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Dayton says tax plan intended to force businesses to pay fair share

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State of the State
Minnesota Gov. Mark Dayton delivers his state of the state address Wednesday, Feb. 6, 2013 at the State Capitol in St. Paul. Hoping to drum up support for the proposed sales tax overhaul, the governor's office on Tuesday put out a report from the revenue department detailing how the reworked sales tax would play out in an average Minnesotan's shopping cart.
MPR Photo/Jennifer Simonson

Mark Dayton campaigned for governor calling for higher taxes on wealthy Minnesotans. He said then and now that they need to pay their fair share.  

Dayton speaks about his ambitious sales tax plan in similar terms. He says it is intended to force businesses to pay their fair share. Dayton's proposal would increase sales tax collections by nearly $2.1 billion. The governor insists average Minnesotans would not be stuck with the bill, but many people are skeptical.

Hoping to drum up support for the proposed sales tax overhaul, the governor's office put out a report from the revenue department detailing how the reworked sales tax would play out in an average Minnesotan's shopping cart.

A hypothetical shopping cart compares the difference in tax paid under the current plan and the governor's proposed plan. 

In a hypothetical shopping cart, the total bill for the purchased goods before taxes is $157.77. Under the current sales tax, $9.12 tax is added to the bill. But under Dayton's plan the sales tax for the same shopping trip would amount to $7.75. Our average Minnesotan would actually save $1.52 because Dayton's plan would drop the sales tax rate from 6.85 percent to 5.5 percent.  The only item taxed under the governor's plan that is not currently taxed is over-the-counter cold medicine.

Can the state increase sales tax revenue by more than $2 billion without average Minnesotans like you and me footing the bill.

Out of the gate, tax consultant Terry Magill is not happy about the governor's proposal, but he says it's not just about his business and that everyone should be concerned.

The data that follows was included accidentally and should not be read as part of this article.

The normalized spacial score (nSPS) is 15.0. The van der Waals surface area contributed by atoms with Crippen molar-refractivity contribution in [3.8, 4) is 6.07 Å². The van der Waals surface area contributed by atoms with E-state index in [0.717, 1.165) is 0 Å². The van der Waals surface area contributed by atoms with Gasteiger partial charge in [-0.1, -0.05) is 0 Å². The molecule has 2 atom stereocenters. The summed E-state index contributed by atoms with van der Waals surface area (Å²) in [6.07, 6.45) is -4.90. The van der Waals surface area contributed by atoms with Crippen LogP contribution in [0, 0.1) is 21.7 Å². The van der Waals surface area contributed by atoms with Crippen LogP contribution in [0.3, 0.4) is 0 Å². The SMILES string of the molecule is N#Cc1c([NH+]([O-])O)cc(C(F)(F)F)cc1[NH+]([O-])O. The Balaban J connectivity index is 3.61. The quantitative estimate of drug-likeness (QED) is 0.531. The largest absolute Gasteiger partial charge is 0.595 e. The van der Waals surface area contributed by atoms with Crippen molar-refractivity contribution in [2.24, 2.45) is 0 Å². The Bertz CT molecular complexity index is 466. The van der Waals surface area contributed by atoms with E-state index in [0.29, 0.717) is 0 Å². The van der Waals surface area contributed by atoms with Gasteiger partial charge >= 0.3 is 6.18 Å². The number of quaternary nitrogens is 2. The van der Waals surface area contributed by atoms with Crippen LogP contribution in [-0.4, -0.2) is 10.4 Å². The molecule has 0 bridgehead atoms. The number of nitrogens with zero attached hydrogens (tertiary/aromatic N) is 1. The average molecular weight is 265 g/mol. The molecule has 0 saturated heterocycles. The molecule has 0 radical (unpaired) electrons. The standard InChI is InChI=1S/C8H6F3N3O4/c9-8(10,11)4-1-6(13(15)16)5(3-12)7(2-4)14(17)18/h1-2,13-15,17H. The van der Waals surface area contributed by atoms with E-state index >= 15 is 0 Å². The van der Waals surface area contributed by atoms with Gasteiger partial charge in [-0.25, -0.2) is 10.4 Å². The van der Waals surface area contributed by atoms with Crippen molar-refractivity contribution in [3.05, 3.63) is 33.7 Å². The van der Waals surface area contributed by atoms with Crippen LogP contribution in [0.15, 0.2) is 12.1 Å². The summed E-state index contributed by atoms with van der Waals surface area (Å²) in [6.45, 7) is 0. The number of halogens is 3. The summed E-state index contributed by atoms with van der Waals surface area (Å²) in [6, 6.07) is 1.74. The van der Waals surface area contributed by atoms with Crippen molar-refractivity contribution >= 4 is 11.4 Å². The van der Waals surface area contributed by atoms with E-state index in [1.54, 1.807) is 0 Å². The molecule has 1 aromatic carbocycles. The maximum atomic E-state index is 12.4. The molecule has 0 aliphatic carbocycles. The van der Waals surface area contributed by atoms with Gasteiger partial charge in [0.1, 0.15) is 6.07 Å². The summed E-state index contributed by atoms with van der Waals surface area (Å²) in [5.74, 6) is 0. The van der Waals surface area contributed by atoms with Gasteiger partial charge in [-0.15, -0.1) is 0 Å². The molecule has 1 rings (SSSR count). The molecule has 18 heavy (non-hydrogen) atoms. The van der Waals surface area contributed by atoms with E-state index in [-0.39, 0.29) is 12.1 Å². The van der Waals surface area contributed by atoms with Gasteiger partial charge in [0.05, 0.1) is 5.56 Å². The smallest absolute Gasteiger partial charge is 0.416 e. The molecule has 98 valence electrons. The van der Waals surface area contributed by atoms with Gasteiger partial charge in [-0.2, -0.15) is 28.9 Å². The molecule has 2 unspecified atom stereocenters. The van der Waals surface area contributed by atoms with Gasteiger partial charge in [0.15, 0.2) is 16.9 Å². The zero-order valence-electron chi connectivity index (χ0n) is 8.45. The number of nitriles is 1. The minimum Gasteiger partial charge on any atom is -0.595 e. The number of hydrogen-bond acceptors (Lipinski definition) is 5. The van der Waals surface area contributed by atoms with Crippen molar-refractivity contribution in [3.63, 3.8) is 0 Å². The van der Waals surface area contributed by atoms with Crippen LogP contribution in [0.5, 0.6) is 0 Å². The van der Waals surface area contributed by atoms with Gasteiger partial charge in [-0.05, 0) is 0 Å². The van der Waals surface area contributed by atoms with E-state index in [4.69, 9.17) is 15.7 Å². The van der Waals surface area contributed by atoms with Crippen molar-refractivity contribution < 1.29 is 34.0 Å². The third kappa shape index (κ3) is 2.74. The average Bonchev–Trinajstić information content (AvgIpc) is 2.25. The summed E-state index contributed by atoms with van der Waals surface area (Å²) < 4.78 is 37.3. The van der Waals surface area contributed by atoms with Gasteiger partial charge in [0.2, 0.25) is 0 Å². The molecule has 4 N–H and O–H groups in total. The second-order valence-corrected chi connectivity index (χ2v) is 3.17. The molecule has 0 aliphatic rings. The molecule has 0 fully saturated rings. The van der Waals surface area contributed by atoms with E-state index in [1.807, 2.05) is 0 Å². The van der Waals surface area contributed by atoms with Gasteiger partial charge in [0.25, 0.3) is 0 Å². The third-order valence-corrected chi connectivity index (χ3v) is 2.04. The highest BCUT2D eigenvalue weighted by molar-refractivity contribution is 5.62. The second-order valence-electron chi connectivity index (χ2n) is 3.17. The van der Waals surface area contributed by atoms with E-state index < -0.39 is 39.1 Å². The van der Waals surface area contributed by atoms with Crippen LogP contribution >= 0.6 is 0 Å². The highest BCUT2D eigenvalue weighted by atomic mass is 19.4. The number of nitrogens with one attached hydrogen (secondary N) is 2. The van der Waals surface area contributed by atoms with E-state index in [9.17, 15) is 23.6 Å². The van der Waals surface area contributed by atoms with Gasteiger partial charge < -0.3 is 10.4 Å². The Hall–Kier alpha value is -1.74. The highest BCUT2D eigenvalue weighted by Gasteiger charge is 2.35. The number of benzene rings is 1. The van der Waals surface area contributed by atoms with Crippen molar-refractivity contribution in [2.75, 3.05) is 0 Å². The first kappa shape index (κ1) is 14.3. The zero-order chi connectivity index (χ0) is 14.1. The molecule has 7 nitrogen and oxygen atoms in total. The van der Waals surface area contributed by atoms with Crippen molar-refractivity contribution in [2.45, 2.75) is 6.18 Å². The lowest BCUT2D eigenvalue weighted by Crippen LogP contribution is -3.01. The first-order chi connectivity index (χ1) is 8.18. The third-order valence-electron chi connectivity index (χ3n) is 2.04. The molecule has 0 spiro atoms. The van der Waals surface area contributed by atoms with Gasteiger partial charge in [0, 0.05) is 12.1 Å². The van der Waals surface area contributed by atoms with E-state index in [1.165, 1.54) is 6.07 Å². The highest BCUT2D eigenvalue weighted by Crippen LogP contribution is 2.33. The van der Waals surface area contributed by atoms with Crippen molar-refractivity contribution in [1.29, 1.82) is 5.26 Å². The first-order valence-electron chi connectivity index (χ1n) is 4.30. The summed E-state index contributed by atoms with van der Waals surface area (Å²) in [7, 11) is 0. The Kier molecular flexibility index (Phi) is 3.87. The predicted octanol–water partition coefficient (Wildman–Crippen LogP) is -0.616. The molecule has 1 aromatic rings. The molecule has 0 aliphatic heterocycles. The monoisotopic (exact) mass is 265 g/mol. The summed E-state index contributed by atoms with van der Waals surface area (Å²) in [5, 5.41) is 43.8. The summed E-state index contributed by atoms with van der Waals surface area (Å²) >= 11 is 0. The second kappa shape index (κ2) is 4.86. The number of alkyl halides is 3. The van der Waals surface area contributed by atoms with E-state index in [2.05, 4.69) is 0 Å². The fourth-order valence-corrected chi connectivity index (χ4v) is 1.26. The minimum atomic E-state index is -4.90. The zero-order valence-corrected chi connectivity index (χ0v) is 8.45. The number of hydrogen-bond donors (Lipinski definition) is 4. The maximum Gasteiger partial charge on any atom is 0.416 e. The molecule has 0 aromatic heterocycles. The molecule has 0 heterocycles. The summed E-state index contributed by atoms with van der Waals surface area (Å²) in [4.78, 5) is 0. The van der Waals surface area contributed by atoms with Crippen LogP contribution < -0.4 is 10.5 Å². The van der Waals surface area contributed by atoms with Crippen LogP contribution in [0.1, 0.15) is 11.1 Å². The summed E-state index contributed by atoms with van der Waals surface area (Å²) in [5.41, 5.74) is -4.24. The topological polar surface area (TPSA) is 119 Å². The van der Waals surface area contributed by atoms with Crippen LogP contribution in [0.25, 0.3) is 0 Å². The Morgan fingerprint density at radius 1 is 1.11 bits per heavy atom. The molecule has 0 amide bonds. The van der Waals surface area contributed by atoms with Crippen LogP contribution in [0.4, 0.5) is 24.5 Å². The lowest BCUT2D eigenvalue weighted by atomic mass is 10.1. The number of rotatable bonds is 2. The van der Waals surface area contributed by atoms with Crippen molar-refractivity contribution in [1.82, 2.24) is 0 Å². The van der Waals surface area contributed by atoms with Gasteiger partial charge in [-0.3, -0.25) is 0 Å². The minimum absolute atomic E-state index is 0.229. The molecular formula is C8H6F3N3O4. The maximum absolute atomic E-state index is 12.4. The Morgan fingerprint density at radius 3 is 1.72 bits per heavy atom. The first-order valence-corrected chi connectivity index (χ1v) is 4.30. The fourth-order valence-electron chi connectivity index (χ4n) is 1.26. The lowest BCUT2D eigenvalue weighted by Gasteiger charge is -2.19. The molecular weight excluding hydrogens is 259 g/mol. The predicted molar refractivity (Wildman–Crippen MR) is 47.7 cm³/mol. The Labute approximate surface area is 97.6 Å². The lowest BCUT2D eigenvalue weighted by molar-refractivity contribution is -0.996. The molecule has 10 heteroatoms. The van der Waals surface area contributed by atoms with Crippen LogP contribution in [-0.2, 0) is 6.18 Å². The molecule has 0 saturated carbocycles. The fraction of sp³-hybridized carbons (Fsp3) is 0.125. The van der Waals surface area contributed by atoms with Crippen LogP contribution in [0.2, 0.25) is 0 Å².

The consulting work Magill does which is currently sales-tax free would be taxed at the 5.5 percent rate under Dayton's plan.

"My dad used to say, 'There's no such thing as a free lunch.' And if anybody thinks that they're lowering the sales tax to help us out, they're wrong. It's a smoke and mirrors things," Magill said. "Look at it, 'We're lowering the sales tax, but we're going to end up collecting way more revenue.' The revenue comes from somebody, and it's going to be the middle class."

Magill said he is unsure whether he would pass along the sales tax to his customers or absorb some of the cost himself.  But he is adamant that he would not let the tax cut into his bottom line.

"The average business person that's going to get hit with these extra taxes is going to pass it along to their consumer," Magill said. "And if they cannot pass it along they're going to end up reducing their expenses. And when a business reduces its expenses, they end up cutting jobs."

Maybe that's why, according to a recent Star Tribune poll, more than 60 percent of Minnesotans don't like the governor's plan to tax business services.

A recent unscientific sampling of some shoppers at the Mall of America found general agreement that regular Minnesotans expect that they --not the businesses Dayton says need to pay their fair share -- will end up paying the tax.

"I think it's going to come back to bite us," said Katie Latzke, 24, of Robbinsdale.

"You're not going to save any money. It's going to cost you more money down the road. It's just a matter of time," said another shopper who identified himself  only as Gary, 64, from Edina.

Mari Scott of New Hope said she does not oppose taxing business services if the state needs the money. That said, she fully expects that businesses that would be hit with the new tax would pass it along to their customers.

"I do think they probably will," Scott said. Dayton said he is considering the concerns of those who oppose the tax plan as he reworks his budget following the improved revenue forecast.

"We have almost a half-a-billion dollar change in the budget  forecast for the better, so that means going back to the drawing boards regardless of what public opinion appears to be or not," Dayton said.

If the governor decides back off taxing business services, he will also have to dramatically reshape his plans for new spending, because he would lose more than $2.2 billion.